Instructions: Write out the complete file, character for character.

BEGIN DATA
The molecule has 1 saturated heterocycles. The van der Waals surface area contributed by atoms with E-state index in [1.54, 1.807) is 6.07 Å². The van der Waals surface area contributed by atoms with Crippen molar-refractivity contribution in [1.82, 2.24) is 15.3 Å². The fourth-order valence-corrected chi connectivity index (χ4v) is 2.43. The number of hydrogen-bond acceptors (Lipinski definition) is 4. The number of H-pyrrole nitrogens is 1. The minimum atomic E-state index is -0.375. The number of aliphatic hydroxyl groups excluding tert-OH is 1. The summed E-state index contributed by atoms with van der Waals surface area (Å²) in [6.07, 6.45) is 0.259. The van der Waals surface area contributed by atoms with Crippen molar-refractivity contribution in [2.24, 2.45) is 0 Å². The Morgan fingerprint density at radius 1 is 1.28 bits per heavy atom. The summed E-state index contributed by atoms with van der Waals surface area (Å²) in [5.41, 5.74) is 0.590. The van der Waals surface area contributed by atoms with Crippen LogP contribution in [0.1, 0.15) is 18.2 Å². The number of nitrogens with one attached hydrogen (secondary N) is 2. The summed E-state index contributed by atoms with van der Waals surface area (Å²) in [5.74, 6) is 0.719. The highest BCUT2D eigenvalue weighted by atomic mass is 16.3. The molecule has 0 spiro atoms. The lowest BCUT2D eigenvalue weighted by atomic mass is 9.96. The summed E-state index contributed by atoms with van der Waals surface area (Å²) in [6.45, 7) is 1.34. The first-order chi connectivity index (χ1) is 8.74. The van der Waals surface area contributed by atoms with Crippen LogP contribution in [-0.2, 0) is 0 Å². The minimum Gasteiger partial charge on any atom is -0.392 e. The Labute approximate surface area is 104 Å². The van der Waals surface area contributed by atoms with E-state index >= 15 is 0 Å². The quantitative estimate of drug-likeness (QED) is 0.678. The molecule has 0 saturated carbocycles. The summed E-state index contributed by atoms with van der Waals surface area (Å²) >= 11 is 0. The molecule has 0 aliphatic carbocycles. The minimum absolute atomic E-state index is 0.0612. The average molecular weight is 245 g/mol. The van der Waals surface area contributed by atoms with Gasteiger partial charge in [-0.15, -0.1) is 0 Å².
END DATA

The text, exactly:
The molecule has 1 saturated heterocycles. The van der Waals surface area contributed by atoms with E-state index in [1.54, 1.807) is 6.07 Å². The van der Waals surface area contributed by atoms with Crippen molar-refractivity contribution in [1.82, 2.24) is 15.3 Å². The fourth-order valence-corrected chi connectivity index (χ4v) is 2.43. The number of hydrogen-bond acceptors (Lipinski definition) is 4. The number of H-pyrrole nitrogens is 1. The minimum atomic E-state index is -0.375. The number of aliphatic hydroxyl groups excluding tert-OH is 1. The summed E-state index contributed by atoms with van der Waals surface area (Å²) in [6.07, 6.45) is 0.259. The van der Waals surface area contributed by atoms with Crippen molar-refractivity contribution in [2.24, 2.45) is 0 Å². The Morgan fingerprint density at radius 1 is 1.28 bits per heavy atom. The summed E-state index contributed by atoms with van der Waals surface area (Å²) in [5.41, 5.74) is 0.590. The van der Waals surface area contributed by atoms with Crippen LogP contribution in [0.1, 0.15) is 18.2 Å². The number of nitrogens with one attached hydrogen (secondary N) is 2. The summed E-state index contributed by atoms with van der Waals surface area (Å²) in [5.74, 6) is 0.719. The highest BCUT2D eigenvalue weighted by atomic mass is 16.3. The molecule has 0 spiro atoms. The lowest BCUT2D eigenvalue weighted by atomic mass is 9.96. The summed E-state index contributed by atoms with van der Waals surface area (Å²) in [6.45, 7) is 1.34. The first-order chi connectivity index (χ1) is 8.74. The van der Waals surface area contributed by atoms with Crippen LogP contribution in [-0.2, 0) is 0 Å². The minimum Gasteiger partial charge on any atom is -0.392 e. The Labute approximate surface area is 104 Å². The van der Waals surface area contributed by atoms with E-state index >= 15 is 0 Å². The quantitative estimate of drug-likeness (QED) is 0.678. The molecule has 0 saturated carbocycles. The summed E-state index contributed by atoms with van der Waals surface area (Å²) >= 11 is 0. The molecule has 0 aliphatic carbocycles. The minimum absolute atomic E-state index is 0.0612. The average molecular weight is 245 g/mol. The van der Waals surface area contributed by atoms with Gasteiger partial charge in [-0.15, -0.1) is 0 Å².